Cryptic Triptych: Hands On With Trine

Finnish developers Frozenbyte recently sent us an unfinished version of their forthcoming action adventure puzzler, Trine (rhymes with “fine”). I’ve been playing through the opening levels of this intriguing game – which is something like Lost Vikings in a lavish fantasy world, colliding with modern physics – and find myself entertained. Needless to say, written impressions follow.

The idea is this: three heroes have been bound together via a fluke of magic, and this means your player character is actually those three people, although one at a time. (In single player, at least: characters are presumably going to swap out for two and three player games.) You can be the wizard, the rogue, or the knight – alternating instantly between any of the three. This being a platform game, all three have the remarkable ability to jump many times their own height, but they also have a number of individual abilities that are essential for overcoming the challenges you face. The knight is tough, and can clobber the skeletons that come charging at you over the elaborately dangerous levels. The wizard can create objects to drop on pressure switches, or telekinetically drag stuff around – setting a pendulum swinging, or dropping a bridge so that you can cross, for example. The rogue, finally, is the most immediately entertaining to play: she has a bow and arrow for ranged damage, and a grappling hook that she can use to swing around the levels, and make daring leaps across spike-lined chasms.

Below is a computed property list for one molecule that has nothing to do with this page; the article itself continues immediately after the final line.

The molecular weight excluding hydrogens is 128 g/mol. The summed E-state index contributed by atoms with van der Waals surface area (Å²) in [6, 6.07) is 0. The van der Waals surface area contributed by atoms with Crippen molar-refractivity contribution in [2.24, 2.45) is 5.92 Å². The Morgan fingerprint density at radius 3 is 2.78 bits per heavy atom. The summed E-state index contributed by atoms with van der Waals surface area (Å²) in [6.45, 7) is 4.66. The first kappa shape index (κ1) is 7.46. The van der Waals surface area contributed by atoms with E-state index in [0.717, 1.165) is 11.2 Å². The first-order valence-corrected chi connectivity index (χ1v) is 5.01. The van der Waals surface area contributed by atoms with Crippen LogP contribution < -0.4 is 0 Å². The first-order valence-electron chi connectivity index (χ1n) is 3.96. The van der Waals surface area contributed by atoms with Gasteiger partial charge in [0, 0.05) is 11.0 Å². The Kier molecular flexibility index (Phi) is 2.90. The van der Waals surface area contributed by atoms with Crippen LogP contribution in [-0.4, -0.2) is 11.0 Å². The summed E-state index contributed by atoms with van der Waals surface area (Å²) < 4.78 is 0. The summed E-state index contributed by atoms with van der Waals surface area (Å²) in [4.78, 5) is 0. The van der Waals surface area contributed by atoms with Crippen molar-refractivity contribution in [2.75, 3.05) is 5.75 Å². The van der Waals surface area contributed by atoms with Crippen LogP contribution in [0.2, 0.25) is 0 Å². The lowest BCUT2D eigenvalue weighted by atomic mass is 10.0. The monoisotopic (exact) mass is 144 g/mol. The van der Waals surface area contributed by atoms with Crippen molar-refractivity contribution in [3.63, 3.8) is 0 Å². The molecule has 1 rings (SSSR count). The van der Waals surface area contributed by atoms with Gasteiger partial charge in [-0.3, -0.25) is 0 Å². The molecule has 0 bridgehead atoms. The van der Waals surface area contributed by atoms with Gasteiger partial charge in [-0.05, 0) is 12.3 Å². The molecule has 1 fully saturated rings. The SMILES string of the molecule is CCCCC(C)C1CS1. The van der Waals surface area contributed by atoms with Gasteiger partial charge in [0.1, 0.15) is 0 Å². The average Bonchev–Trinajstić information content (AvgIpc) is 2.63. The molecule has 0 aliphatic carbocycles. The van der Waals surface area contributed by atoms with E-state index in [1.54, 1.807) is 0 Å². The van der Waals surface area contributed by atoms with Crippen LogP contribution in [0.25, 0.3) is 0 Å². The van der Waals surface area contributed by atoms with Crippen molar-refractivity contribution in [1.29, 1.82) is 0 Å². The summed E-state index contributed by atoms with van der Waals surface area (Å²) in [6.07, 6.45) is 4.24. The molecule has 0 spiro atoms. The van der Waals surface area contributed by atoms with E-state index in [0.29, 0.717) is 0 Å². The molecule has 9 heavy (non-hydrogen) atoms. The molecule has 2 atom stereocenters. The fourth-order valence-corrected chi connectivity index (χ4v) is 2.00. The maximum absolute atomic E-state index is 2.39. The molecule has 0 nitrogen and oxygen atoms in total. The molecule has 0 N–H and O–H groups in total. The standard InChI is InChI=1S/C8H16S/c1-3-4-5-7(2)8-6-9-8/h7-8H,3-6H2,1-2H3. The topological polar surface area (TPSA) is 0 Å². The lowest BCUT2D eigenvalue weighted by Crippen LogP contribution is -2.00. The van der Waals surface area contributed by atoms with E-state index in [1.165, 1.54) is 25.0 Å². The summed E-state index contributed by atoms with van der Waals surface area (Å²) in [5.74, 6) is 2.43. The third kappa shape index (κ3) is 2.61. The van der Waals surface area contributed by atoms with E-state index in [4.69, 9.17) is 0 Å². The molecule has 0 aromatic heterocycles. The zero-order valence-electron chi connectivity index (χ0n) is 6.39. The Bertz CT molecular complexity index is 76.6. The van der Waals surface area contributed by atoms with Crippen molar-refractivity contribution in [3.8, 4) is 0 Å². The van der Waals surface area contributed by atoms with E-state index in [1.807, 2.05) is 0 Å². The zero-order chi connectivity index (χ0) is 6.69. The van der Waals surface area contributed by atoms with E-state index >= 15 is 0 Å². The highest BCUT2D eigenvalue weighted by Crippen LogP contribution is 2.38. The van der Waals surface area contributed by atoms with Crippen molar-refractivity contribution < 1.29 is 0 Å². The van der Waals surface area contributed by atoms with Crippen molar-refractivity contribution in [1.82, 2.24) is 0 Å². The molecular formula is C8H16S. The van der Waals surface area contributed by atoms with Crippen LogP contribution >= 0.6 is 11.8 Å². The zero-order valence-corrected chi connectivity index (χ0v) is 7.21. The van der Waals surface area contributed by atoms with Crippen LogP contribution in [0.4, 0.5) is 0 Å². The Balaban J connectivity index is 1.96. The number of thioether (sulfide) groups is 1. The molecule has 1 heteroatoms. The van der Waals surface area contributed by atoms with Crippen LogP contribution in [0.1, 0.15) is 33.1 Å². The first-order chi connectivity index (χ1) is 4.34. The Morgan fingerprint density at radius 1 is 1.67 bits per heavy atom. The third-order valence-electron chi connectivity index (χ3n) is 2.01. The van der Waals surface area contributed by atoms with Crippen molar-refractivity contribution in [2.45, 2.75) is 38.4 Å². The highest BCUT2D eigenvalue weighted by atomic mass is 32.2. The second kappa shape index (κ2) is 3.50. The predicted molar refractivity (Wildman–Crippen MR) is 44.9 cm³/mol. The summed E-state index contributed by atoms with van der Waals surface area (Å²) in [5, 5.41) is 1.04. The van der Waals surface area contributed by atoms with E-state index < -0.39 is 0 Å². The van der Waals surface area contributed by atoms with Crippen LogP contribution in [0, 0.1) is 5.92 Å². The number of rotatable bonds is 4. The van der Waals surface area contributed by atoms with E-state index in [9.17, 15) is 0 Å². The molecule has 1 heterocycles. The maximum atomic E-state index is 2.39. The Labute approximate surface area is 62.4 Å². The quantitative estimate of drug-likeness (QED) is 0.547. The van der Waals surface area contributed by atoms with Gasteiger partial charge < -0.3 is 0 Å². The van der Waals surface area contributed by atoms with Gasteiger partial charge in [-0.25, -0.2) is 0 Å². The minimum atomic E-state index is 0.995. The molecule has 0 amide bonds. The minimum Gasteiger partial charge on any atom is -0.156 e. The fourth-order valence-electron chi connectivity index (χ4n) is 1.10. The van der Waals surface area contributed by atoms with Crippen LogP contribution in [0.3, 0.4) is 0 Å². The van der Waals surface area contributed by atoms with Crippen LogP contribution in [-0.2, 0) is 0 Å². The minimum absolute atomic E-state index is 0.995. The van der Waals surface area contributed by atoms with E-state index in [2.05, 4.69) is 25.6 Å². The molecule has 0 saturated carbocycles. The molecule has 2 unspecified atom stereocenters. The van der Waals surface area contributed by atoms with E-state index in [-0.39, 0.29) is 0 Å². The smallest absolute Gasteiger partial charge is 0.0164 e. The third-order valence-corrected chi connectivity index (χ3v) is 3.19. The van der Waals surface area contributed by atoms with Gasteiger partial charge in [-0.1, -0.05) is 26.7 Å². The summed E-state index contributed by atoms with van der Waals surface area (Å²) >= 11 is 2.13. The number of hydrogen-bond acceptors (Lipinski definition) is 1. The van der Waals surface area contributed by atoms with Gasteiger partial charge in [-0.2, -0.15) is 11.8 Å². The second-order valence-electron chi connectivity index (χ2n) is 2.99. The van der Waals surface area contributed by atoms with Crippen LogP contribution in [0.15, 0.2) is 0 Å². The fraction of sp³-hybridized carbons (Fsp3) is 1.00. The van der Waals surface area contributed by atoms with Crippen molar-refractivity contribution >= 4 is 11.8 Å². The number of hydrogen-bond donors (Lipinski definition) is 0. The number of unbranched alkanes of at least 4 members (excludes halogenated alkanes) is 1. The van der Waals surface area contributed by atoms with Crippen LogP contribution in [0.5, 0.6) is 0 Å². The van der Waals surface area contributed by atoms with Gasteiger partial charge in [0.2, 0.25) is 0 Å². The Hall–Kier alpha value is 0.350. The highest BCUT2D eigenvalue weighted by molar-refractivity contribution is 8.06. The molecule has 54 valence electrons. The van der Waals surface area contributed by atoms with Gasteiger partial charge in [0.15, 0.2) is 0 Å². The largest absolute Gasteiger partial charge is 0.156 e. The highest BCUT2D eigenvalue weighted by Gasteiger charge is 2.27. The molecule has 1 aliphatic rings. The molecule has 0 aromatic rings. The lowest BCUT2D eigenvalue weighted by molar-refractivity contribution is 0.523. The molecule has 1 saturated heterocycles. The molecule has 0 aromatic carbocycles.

What’s most immediately striking about this side-scrolling platformer is how beautiful it is: every little detail of the game world has been meticulously sculpted: this is a game in which you can see the hand-crafted nature of the levels immediately. The painstaking construction of the environments really pays off: the 3D on a 2D plane makes this a pretty exciting game to look at, despite the trad nature of both platformers and fantasy adventures. The story-book narration and minor comedy stylings underline how intelligently pitched the look and feel of the game is. In other words, it’s perfectly proportioned: it lands squarely in the realms of fantasy adventure, and yet it’s artful and tasteful enough to be stimulating.